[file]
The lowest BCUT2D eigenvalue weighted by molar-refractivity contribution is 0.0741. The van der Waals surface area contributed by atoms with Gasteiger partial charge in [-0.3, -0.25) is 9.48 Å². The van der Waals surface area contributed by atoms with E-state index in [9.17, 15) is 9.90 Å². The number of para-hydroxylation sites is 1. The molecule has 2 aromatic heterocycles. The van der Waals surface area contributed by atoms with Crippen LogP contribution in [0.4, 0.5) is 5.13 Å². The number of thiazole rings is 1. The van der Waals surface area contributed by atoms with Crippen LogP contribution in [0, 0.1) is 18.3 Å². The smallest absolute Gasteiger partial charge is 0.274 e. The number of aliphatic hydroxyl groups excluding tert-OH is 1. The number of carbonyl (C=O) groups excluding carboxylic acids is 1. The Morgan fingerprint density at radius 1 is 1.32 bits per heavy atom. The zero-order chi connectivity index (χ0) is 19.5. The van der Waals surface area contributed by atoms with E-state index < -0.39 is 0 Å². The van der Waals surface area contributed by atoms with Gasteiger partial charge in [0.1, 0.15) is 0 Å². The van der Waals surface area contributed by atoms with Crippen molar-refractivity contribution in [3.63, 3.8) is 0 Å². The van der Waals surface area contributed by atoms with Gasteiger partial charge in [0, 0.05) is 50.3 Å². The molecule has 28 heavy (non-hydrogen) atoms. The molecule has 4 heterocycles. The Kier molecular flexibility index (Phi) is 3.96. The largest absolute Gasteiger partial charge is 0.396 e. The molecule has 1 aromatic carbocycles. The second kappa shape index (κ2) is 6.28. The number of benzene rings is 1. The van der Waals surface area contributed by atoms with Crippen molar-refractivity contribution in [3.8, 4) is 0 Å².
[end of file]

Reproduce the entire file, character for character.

The lowest BCUT2D eigenvalue weighted by molar-refractivity contribution is 0.0741. The van der Waals surface area contributed by atoms with Gasteiger partial charge in [-0.3, -0.25) is 9.48 Å². The van der Waals surface area contributed by atoms with E-state index in [9.17, 15) is 9.90 Å². The number of para-hydroxylation sites is 1. The molecule has 2 aromatic heterocycles. The van der Waals surface area contributed by atoms with Crippen LogP contribution in [0.4, 0.5) is 5.13 Å². The number of thiazole rings is 1. The van der Waals surface area contributed by atoms with Crippen LogP contribution in [0, 0.1) is 18.3 Å². The smallest absolute Gasteiger partial charge is 0.274 e. The number of aliphatic hydroxyl groups excluding tert-OH is 1. The number of carbonyl (C=O) groups excluding carboxylic acids is 1. The Morgan fingerprint density at radius 1 is 1.32 bits per heavy atom. The zero-order chi connectivity index (χ0) is 19.5. The van der Waals surface area contributed by atoms with E-state index < -0.39 is 0 Å². The van der Waals surface area contributed by atoms with Gasteiger partial charge in [0.1, 0.15) is 0 Å². The van der Waals surface area contributed by atoms with Crippen molar-refractivity contribution in [3.63, 3.8) is 0 Å². The van der Waals surface area contributed by atoms with Gasteiger partial charge in [0, 0.05) is 50.3 Å². The molecule has 28 heavy (non-hydrogen) atoms. The molecule has 4 heterocycles. The Kier molecular flexibility index (Phi) is 3.96. The largest absolute Gasteiger partial charge is 0.396 e. The molecule has 1 aromatic carbocycles. The second kappa shape index (κ2) is 6.28. The number of benzene rings is 1. The van der Waals surface area contributed by atoms with Crippen molar-refractivity contribution in [3.8, 4) is 0 Å².